Aircrafts flying parabolic trajectories have provided an important milestone in space exploration and research during the past 50 years. Parabolic flights are the only manned research platform in weightlessness where scientists are able to conduct their experiments themselves. With thousands of experiments in the last decades, parabolic flights are the backbone of microgravity and spaceflight research and technology development. Parabolic flights are the basis for every manned spaceflight program – until today.
The parabolic maneuver
During a parabolic flight maneuver an aircraft is weightless by flying on a “Keplerian trajectory”, which is described as an unpropelled body in an ideally frictionless space subjected to a centrally symmetric gravitational field.
During this free-fall trajectory, the resultant of all forces acting on the aircraft other than gravity is nulled. An entire scientific parabolic flight campaign usually consists of three individual parabolic flights with 31 respective parabolas in sequence.
Parabolic flights are performed at an altitude of approx. 5000 meters. Before the phase of weightlessness, the Novespace A310 pulls up at an angle that finally reaches 47°. During this pull up, everything within the airplane is exposed to 1.8g. Just before the peak of the parabola, the thrust is reduced and the phase of microgravity is set on. Then, after 22 seconds, the pull out maneuver is initiated resulting in 1.8 g again.
Novespace – Our partner for strong science
Novespace, subsidiary of the CNES, founded in 1986, owns and operates the Airbus ZERO-G. Novespace organizes in-flight tests and research activities for worldwide customers mainly on parabolic flights. For more than 15 years, Novespace has been organizing over 110 parabolic flight campaigns on board the A300 ZERO-G for international space agencies (CNES, ESA, DLR, JAXA), for technological investigations and scientific research.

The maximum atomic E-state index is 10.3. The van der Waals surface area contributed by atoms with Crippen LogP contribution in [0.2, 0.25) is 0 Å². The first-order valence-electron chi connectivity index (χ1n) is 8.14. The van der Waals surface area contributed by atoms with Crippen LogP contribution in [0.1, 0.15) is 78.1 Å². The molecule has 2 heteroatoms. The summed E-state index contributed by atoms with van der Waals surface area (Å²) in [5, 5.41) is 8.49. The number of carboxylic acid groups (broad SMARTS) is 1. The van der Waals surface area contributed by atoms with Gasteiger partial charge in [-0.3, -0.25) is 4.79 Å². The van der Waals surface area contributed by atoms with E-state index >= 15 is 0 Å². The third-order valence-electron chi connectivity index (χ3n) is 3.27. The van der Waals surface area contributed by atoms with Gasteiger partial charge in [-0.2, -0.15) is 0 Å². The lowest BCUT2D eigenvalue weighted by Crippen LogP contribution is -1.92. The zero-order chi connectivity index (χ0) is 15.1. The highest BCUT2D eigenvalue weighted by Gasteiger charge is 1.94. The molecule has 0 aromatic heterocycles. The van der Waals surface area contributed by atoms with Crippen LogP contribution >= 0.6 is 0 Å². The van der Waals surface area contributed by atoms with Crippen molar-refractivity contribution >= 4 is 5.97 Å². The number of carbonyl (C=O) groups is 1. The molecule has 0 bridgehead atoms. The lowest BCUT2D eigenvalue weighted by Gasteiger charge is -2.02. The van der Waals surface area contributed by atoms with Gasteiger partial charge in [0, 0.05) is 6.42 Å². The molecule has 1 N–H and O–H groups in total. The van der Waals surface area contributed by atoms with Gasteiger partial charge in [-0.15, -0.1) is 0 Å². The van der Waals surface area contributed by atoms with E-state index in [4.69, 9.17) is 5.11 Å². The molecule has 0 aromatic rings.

17 years of reliable service
After 17 years of loyal service, the European workhorse for microgravity research on parabolic flights, the Airbus A300 ZERO-G, was retired at the end of October 2014. The Airbus A300 was the world´s largest airplane used for gravity research. The success of this aircraft is supported by the long list of customers which includes ESA, CNES, DLR, JAXA, industrial customers and private commercial flights.
The new Airbus A310 ZERO-G
The A300 offered hundreds of international researchers access to weightlessness and reduced-gravity for experiments and investigations in simulated lunar and martian gravity. The successor aircraft is the Airbus A310 “Konrad Adenauer” from the German Air Force, previously used by the German government for official travel and diplomatic business. In summer 2014, the new A310 (Airbus ZERO-G) successfully flew its qualification flights from Bordeaux-Mérignac airport and is now regularly utilized for scientific and touristic parabolic flight campaigns.
Highest safety standards
The A310 was modified by Lufthansa Technik and underwent final qualification with the European Aviation Safety Agency and the French Civil Aviation Authority. CNES, ESA and DLR are the main partners and users of the parabolic flight program. Benefits generated by other flights help to fund European microgravity research. Novespace relies on recognized European maintenance organizations and on experienced crew.